Sum: Forty Tales from the Afterlives (2010)
by David Eagleman
buy a copy via Amazon.
synopsis via Goodreads.
At once funny, wistful and unsettling, Sum is a dazzling exploration of unexpected afterlives—each presented as a vignette that offers a stunning lens through which to see ourselves in the here and now. In one afterlife, you may find that God is the size of a microbe and unaware of your existence. In another version, you work as a background character in other people’s dreams. Or you may find that God is a married couple, or that the universe is running backward, or that you are forced to live out your afterlife with annoying versions of who you could have been. With a probing imagination and deep understanding of the human condition, acclaimed neuroscientist David Eagleman offers wonderfully imagined tales that shine a brilliant light on the here and now.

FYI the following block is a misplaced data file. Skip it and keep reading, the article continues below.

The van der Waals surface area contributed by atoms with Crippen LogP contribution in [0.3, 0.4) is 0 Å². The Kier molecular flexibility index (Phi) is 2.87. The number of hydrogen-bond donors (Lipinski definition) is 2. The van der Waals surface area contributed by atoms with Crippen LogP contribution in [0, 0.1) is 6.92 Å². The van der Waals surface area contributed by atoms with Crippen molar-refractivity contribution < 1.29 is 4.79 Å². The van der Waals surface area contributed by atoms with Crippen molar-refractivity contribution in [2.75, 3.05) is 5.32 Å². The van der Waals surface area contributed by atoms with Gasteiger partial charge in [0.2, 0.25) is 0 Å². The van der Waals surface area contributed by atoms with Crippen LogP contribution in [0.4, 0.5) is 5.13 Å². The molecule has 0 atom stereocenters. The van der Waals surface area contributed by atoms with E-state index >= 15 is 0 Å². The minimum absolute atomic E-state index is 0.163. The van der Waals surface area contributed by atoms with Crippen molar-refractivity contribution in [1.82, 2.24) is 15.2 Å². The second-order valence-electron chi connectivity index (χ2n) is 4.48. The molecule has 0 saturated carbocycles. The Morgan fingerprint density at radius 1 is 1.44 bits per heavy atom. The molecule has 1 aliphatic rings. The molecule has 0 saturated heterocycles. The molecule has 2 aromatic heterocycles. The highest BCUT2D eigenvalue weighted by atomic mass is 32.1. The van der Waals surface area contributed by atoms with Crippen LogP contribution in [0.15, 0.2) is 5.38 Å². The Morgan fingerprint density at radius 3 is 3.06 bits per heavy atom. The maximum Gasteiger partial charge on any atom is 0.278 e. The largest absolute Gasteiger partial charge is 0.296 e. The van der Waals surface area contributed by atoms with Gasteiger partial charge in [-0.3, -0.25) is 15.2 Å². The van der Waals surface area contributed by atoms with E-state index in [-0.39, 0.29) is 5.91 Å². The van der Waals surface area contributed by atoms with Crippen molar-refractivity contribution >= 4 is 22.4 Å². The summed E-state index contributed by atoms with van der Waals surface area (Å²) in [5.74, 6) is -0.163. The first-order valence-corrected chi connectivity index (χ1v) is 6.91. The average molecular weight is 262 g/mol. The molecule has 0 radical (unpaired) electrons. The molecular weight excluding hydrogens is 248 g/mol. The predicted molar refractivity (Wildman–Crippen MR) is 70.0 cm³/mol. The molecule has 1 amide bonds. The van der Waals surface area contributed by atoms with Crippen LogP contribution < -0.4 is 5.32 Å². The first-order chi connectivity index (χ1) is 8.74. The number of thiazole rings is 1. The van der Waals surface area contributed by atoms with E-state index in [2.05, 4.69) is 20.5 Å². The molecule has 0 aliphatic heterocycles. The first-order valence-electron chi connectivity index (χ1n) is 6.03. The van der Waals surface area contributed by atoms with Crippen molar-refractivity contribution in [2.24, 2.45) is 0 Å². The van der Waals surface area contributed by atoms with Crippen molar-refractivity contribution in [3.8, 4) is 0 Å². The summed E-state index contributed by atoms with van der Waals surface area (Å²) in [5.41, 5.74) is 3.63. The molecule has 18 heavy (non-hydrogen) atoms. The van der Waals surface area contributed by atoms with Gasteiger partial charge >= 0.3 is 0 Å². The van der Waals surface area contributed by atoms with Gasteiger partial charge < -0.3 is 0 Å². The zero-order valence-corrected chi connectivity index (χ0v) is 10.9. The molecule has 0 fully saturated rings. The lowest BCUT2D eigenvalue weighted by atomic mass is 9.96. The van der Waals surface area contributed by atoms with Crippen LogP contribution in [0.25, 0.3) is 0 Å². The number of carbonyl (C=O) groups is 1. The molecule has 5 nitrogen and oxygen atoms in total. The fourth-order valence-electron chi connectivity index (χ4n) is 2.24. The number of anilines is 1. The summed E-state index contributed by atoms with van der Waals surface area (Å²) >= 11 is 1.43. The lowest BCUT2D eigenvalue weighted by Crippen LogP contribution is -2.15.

A rather delightfully short read, despite comprising of forty stories, each one is only about two to three pages. Easy to read but at the same time imaginative and thought-provoking in the best way possible, exploring the enigmatic, unconventional possibilities of life beyond death. However, I felt like a lot of the stories fall under similar categories, some theorize a dystopic “heaven”, quite a few about technology, and others about a God that might not have been as perfect as we once thought. All inspiring, concise stories hat make me wish they were fully fleshed out in novels. The vignettes are not so much about explaining what happens as it is trying to shape that if they were true, what would we do about it.